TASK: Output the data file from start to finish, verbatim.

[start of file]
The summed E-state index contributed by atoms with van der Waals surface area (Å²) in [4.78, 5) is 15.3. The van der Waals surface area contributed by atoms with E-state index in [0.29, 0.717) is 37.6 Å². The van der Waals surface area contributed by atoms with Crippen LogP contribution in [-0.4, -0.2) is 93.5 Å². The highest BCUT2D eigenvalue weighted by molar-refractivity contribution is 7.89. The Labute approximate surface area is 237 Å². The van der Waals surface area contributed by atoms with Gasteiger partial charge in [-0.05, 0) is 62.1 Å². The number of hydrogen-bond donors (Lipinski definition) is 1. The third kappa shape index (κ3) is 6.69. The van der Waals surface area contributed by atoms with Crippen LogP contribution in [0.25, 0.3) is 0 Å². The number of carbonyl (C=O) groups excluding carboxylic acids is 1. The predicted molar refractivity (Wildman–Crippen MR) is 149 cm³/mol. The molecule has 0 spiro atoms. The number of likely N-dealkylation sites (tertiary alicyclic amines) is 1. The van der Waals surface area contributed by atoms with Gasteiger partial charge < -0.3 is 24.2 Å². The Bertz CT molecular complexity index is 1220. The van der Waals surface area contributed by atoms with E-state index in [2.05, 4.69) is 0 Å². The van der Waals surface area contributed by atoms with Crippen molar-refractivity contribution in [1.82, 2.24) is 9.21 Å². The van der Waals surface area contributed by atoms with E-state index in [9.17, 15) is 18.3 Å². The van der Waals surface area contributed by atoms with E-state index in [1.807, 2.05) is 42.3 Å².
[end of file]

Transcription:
The summed E-state index contributed by atoms with van der Waals surface area (Å²) in [4.78, 5) is 15.3. The van der Waals surface area contributed by atoms with E-state index in [0.29, 0.717) is 37.6 Å². The van der Waals surface area contributed by atoms with Crippen LogP contribution in [-0.4, -0.2) is 93.5 Å². The highest BCUT2D eigenvalue weighted by molar-refractivity contribution is 7.89. The Labute approximate surface area is 237 Å². The van der Waals surface area contributed by atoms with Gasteiger partial charge in [-0.05, 0) is 62.1 Å². The number of hydrogen-bond donors (Lipinski definition) is 1. The third kappa shape index (κ3) is 6.69. The van der Waals surface area contributed by atoms with Crippen LogP contribution in [0.25, 0.3) is 0 Å². The number of carbonyl (C=O) groups excluding carboxylic acids is 1. The predicted molar refractivity (Wildman–Crippen MR) is 149 cm³/mol. The molecule has 0 spiro atoms. The number of likely N-dealkylation sites (tertiary alicyclic amines) is 1. The van der Waals surface area contributed by atoms with Gasteiger partial charge < -0.3 is 24.2 Å². The Bertz CT molecular complexity index is 1220. The van der Waals surface area contributed by atoms with E-state index in [2.05, 4.69) is 0 Å². The van der Waals surface area contributed by atoms with Crippen molar-refractivity contribution in [1.82, 2.24) is 9.21 Å². The van der Waals surface area contributed by atoms with E-state index in [9.17, 15) is 18.3 Å². The van der Waals surface area contributed by atoms with E-state index in [1.807, 2.05) is 42.3 Å².